The Public Enemy (1931)

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Images retrieved from on October 4th, 2014.

The chaotic scene of the 1931 gangster classic Public Enemy, depicting the frenzied purchasing of alcohol the night before the enactment of prohibition, implied that though liquor and beer were about to be outlawed, the demand would remain. The resulting thirteen years of American life under the Volstead Act, the law enforcing Prohibition, proved what the scene in Public Enemy projected. The widespread breaking of this unpopular law, compiled by the difficulty in enforcing it, led towards its eventual repeal in the wake of the Great Depression. The resulting lawlessness of the Prohibition Era, mainly in the form of bootlegging, racketeering and gangland murders, gave rise to one of the most popular contemporary forms of cinema: the gangster film.

In rising from the urban slums to the heights of wealth and fame, the gangster of film represented the success many immigrants had traveled to America in hopes of achieving. Arriving in a new world who's political, social and cultural institutions were dominated by "authentic" Americans of Anglo-Saxon heritage, these ethnic immigrants struggled for their own identity. Typically forced to the bottom of society through nativist-inspired xenophobia, immigrants had little opportunity to attain the success they had hoped to achieve. The ethnic gangster, in freeing himself from the cultural restrictions of a dominant, "top-down" Anglo hegemony, became a cultural hero for his brethren. Embodied in the title characters of Tony Camonte in Scarface (played by Paul Muni), Rico Bandello in Little Caesar (played by Edward G. Robinson) and Public Enemy's Tom Powers, the talking gangster film of the early thirties reflected this disaffection with the established law and order and placed the gangster in the spotlight. As an agent of this Anglo-Saxon cultural dominance, prohibition provided the movie gangster a milieu in which he could realize the American dream of the self-made man and become a hero for his fellow members of the ethnic, urban, working-class.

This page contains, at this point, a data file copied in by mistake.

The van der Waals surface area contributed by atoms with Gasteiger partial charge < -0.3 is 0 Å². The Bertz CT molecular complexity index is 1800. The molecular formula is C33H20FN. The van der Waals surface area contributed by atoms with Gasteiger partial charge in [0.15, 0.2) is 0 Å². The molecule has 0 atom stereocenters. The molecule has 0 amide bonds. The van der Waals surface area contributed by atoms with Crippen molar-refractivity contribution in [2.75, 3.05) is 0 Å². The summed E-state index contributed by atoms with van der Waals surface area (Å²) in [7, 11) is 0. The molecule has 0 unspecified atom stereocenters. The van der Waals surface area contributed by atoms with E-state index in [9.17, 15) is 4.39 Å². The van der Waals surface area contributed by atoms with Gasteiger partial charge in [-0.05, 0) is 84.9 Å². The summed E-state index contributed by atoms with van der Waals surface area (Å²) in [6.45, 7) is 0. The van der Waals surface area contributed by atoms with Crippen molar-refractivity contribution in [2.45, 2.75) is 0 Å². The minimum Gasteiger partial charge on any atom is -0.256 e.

Text retrieved from on October 4th, 2014.